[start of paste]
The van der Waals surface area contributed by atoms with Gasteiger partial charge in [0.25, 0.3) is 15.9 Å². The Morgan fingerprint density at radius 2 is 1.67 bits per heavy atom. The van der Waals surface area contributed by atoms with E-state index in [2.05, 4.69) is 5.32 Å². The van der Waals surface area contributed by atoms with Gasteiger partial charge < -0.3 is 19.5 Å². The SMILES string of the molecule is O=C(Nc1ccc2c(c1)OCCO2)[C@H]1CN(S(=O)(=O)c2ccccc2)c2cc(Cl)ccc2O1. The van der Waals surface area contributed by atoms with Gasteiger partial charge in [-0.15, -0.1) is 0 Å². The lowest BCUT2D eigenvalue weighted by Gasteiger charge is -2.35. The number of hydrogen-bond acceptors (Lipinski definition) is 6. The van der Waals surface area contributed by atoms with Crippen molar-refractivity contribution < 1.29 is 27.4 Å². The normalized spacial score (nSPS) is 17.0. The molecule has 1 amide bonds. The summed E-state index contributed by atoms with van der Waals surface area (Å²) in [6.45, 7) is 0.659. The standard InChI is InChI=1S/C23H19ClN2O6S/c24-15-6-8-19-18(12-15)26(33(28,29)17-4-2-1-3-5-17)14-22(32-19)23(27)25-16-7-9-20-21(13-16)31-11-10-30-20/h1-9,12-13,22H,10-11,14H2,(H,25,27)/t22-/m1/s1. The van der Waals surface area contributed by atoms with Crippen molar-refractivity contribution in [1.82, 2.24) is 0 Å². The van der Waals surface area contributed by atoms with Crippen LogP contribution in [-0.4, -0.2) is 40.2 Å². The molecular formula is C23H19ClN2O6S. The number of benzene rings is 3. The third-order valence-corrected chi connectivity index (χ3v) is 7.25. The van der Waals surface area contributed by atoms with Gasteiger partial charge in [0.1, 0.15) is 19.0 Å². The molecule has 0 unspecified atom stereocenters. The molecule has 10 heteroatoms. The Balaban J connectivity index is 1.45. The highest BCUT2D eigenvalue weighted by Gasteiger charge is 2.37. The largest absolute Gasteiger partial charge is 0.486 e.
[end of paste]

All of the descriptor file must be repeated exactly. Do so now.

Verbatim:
The van der Waals surface area contributed by atoms with Gasteiger partial charge in [0.25, 0.3) is 15.9 Å². The Morgan fingerprint density at radius 2 is 1.67 bits per heavy atom. The van der Waals surface area contributed by atoms with E-state index in [2.05, 4.69) is 5.32 Å². The van der Waals surface area contributed by atoms with Gasteiger partial charge < -0.3 is 19.5 Å². The SMILES string of the molecule is O=C(Nc1ccc2c(c1)OCCO2)[C@H]1CN(S(=O)(=O)c2ccccc2)c2cc(Cl)ccc2O1. The van der Waals surface area contributed by atoms with Gasteiger partial charge in [-0.15, -0.1) is 0 Å². The lowest BCUT2D eigenvalue weighted by Gasteiger charge is -2.35. The number of hydrogen-bond acceptors (Lipinski definition) is 6. The van der Waals surface area contributed by atoms with Crippen molar-refractivity contribution < 1.29 is 27.4 Å². The normalized spacial score (nSPS) is 17.0. The molecule has 1 amide bonds. The summed E-state index contributed by atoms with van der Waals surface area (Å²) in [6.45, 7) is 0.659. The standard InChI is InChI=1S/C23H19ClN2O6S/c24-15-6-8-19-18(12-15)26(33(28,29)17-4-2-1-3-5-17)14-22(32-19)23(27)25-16-7-9-20-21(13-16)31-11-10-30-20/h1-9,12-13,22H,10-11,14H2,(H,25,27)/t22-/m1/s1. The van der Waals surface area contributed by atoms with Crippen molar-refractivity contribution in [1.82, 2.24) is 0 Å². The van der Waals surface area contributed by atoms with Crippen LogP contribution in [-0.4, -0.2) is 40.2 Å². The molecular formula is C23H19ClN2O6S. The number of benzene rings is 3. The third-order valence-corrected chi connectivity index (χ3v) is 7.25. The van der Waals surface area contributed by atoms with Gasteiger partial charge in [0.1, 0.15) is 19.0 Å². The molecule has 0 unspecified atom stereocenters. The molecule has 10 heteroatoms. The Balaban J connectivity index is 1.45. The highest BCUT2D eigenvalue weighted by Gasteiger charge is 2.37. The largest absolute Gasteiger partial charge is 0.486 e.